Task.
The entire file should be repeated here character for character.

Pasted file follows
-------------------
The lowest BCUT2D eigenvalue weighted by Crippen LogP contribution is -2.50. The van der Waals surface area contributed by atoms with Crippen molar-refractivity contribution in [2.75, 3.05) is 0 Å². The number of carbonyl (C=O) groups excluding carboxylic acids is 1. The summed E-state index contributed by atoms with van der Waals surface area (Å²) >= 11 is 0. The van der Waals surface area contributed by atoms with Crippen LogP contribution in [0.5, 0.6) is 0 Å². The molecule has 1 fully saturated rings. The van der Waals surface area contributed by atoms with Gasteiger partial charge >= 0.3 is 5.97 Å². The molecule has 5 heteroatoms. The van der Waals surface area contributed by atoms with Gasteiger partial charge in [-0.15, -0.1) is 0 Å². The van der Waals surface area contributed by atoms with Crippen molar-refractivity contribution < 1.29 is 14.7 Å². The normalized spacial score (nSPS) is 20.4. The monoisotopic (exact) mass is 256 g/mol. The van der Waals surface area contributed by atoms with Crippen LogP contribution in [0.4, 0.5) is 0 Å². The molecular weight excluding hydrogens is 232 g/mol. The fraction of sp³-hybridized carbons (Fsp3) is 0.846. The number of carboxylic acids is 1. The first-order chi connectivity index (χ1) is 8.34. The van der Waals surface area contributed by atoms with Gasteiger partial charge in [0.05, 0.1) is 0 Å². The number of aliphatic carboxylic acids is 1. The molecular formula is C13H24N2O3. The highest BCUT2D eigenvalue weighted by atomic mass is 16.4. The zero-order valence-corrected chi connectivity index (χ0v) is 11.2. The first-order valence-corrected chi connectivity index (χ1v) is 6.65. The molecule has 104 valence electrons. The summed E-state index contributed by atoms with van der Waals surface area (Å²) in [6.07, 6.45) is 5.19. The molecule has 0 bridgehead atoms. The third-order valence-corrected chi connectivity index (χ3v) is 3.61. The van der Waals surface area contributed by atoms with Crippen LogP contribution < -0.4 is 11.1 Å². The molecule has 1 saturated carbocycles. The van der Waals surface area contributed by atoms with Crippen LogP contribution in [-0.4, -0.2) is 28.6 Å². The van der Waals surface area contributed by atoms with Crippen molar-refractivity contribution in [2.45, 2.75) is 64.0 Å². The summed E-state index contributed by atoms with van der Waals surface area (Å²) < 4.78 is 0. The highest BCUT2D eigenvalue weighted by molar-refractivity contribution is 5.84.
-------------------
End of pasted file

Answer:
The lowest BCUT2D eigenvalue weighted by Crippen LogP contribution is -2.50. The van der Waals surface area contributed by atoms with Crippen molar-refractivity contribution in [2.75, 3.05) is 0 Å². The number of carbonyl (C=O) groups excluding carboxylic acids is 1. The summed E-state index contributed by atoms with van der Waals surface area (Å²) >= 11 is 0. The van der Waals surface area contributed by atoms with Crippen LogP contribution in [0.5, 0.6) is 0 Å². The molecule has 1 fully saturated rings. The van der Waals surface area contributed by atoms with Gasteiger partial charge >= 0.3 is 5.97 Å². The molecule has 5 heteroatoms. The van der Waals surface area contributed by atoms with Gasteiger partial charge in [-0.15, -0.1) is 0 Å². The van der Waals surface area contributed by atoms with Crippen molar-refractivity contribution < 1.29 is 14.7 Å². The normalized spacial score (nSPS) is 20.4. The monoisotopic (exact) mass is 256 g/mol. The van der Waals surface area contributed by atoms with Crippen LogP contribution in [0.4, 0.5) is 0 Å². The molecular weight excluding hydrogens is 232 g/mol. The fraction of sp³-hybridized carbons (Fsp3) is 0.846. The number of carboxylic acids is 1. The first-order chi connectivity index (χ1) is 8.34. The van der Waals surface area contributed by atoms with Gasteiger partial charge in [0.05, 0.1) is 0 Å². The number of aliphatic carboxylic acids is 1. The molecular formula is C13H24N2O3. The highest BCUT2D eigenvalue weighted by atomic mass is 16.4. The zero-order valence-corrected chi connectivity index (χ0v) is 11.2. The first-order valence-corrected chi connectivity index (χ1v) is 6.65. The molecule has 104 valence electrons. The summed E-state index contributed by atoms with van der Waals surface area (Å²) in [6.07, 6.45) is 5.19. The molecule has 0 bridgehead atoms. The third-order valence-corrected chi connectivity index (χ3v) is 3.61. The van der Waals surface area contributed by atoms with Crippen LogP contribution < -0.4 is 11.1 Å². The molecule has 1 saturated carbocycles. The van der Waals surface area contributed by atoms with Crippen LogP contribution in [-0.4, -0.2) is 28.6 Å². The van der Waals surface area contributed by atoms with Crippen molar-refractivity contribution in [2.45, 2.75) is 64.0 Å². The summed E-state index contributed by atoms with van der Waals surface area (Å²) < 4.78 is 0. The highest BCUT2D eigenvalue weighted by molar-refractivity contribution is 5.84.